When Christian Brothers Academy (CBA) freshman Jovan Daniel first approached Muriel Bodley about learning to play the violin, she was skeptical. Bodley wasn’t sure the ninth grader was ready to commit to the time and dedication it takes to learn to play the delicate string instrument. Five months later, however, Bodley is pleased that she gave Daniel a chance, as he has proven his talents and is committed to practicing at least a half-hour each day. “Jovan has a wonderful ear,” she said of her pupil. “It is a pleasure to watch his face as he learns something new.”
As the orchestra director at CBA, Bodley has a tough love approach to her students and the study of string instruments. “I’m all about excellence and doing things right,” she said of her teaching philosophy. “I take it very seriously, and I expect my students to do that same. They are lucky to have this opportunity, so they must have dedication.”
Bodley has shown her dedication to teaching young people to play string instruments for over 50 years. After retiring from the Fayetteville-Manlius School District last June after 27 years, Bodley came to CBA on a part-time basis in September to teach individual music lessons and form a school orchestra. A graduate of the Crane School of Music, Bodley studied with Shinichi Suzuki and was the co-founder and past director of the Suzuki School of Syracuse. Currently, she is the conductor of the Syracuse Symphony String Orchestra and leads the Syracuse Symphony Youth String Chamber Orchestra. She is a past president of the New York State American String Teachers Association of the National School Orchestra Association. In 1995, Bodley was the recipient of the National School Orchestra Association’s Director of the Year award, a distinction of which she is particularly proud. Nationally recognized, she has performed and conducted at various venues in and around New York State.
The strings program flourished at CBA as soon as students heard of the opportunity to study with such a master.
Senior Hersh Sangani wasn’t sure he had the time to take up the violin, as he already was carrying a heavy academic and extracurricular load. He had learned the violin years ago but had since given it up. The chance to study with Bodley drew him back. Now, practicing the violin and playing in the school’s orchestra is just another element to Sangani’s already full list. “I just added it to all the other things,” he said. “Mrs. Bodley has brought it all back to me, and I’m enjoying it.” CBA students — beginner to advanced — take lessons after school at no charge. Those with enough experience are invited to perform with the school’s orchestra, which performs regularly at school events like a recent “Evening of Performance,” which also highlighted the school’s band and chorus and included a display of student art work. The orchestra also performed at a recent open house for prospective students, a welcome reception for accepted students in the Class of 2015, and at the annual Christmas concert. “We are extremely fortunate to bring the talents of Mrs. Bodley to the students at CBA,” said Brother Thomas Zoppo, FSC, principal.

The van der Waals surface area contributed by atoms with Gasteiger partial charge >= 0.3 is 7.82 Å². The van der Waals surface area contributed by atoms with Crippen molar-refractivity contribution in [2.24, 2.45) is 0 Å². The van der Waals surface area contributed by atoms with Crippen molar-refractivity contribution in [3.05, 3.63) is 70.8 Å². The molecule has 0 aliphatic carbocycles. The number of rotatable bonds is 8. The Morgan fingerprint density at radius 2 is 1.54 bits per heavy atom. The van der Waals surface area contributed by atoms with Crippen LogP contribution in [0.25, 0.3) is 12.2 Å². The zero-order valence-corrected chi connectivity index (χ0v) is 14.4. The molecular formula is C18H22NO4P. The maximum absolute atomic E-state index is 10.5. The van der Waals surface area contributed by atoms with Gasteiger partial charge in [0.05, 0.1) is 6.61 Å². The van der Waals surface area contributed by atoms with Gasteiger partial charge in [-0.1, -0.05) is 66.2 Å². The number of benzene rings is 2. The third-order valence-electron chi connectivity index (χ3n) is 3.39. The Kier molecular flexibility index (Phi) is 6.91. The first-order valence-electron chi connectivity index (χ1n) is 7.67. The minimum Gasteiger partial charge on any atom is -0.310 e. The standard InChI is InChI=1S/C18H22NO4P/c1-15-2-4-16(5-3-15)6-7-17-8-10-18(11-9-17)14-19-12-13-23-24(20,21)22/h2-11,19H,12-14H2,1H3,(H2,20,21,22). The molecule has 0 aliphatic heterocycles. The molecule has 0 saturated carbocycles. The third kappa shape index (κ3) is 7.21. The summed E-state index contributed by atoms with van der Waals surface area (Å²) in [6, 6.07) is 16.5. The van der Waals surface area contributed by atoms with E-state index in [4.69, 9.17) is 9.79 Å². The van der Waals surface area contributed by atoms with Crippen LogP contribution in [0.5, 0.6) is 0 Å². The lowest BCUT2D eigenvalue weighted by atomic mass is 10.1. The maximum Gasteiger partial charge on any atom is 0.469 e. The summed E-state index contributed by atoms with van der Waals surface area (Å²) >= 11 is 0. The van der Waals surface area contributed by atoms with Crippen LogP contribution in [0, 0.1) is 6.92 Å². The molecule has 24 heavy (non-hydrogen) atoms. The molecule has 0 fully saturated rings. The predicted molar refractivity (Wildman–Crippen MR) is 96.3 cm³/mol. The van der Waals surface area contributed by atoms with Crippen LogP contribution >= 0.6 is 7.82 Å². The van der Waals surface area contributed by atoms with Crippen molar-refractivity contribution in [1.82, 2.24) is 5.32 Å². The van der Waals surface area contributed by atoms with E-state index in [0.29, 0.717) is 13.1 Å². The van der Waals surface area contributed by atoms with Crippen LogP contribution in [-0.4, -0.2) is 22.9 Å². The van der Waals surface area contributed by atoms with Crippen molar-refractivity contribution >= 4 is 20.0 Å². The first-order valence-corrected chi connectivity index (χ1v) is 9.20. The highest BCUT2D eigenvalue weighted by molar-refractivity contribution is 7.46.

“She is a wonderful addition to the fine arts program at our school and enhances the many outstanding educational opportunities this school has to offer.”
String programs are rare in Central New York schools, both public and private. According to Holly Dowd, CBA’s director of admissions, Bodley’s presence has been a factor in students seeking admission to the school. In fact, three of the ten students awarded academic scholarships as a result of this year’s entrance examination hope to study with Bodley next fall when they enter seventh grade.
In January, CBA began a pilot string program with a group of students from several area Catholic elementary schools. All beginners on the violin, the students come to CBA before school begins one morning a week to study with Bodley. “I wanted to find a way to encourage students at a younger age to study the string instruments,” said Bodley, who said the fourth, fifth and sixth graders are enjoying their lessons. Bodley believes music is an important part of education at any age. “It teaches focus, concentration, discipline and commitment,” she said. “I think music is important to the soul. It helps students de-stress from an academically rigorous day. So many of them come in after school and tell me how happy they are to be here playing their instrument after a long day.” For more information on Christian Brothers Academy, call Holly Dowd, director of admissions, at (315) 446-5960 x1231.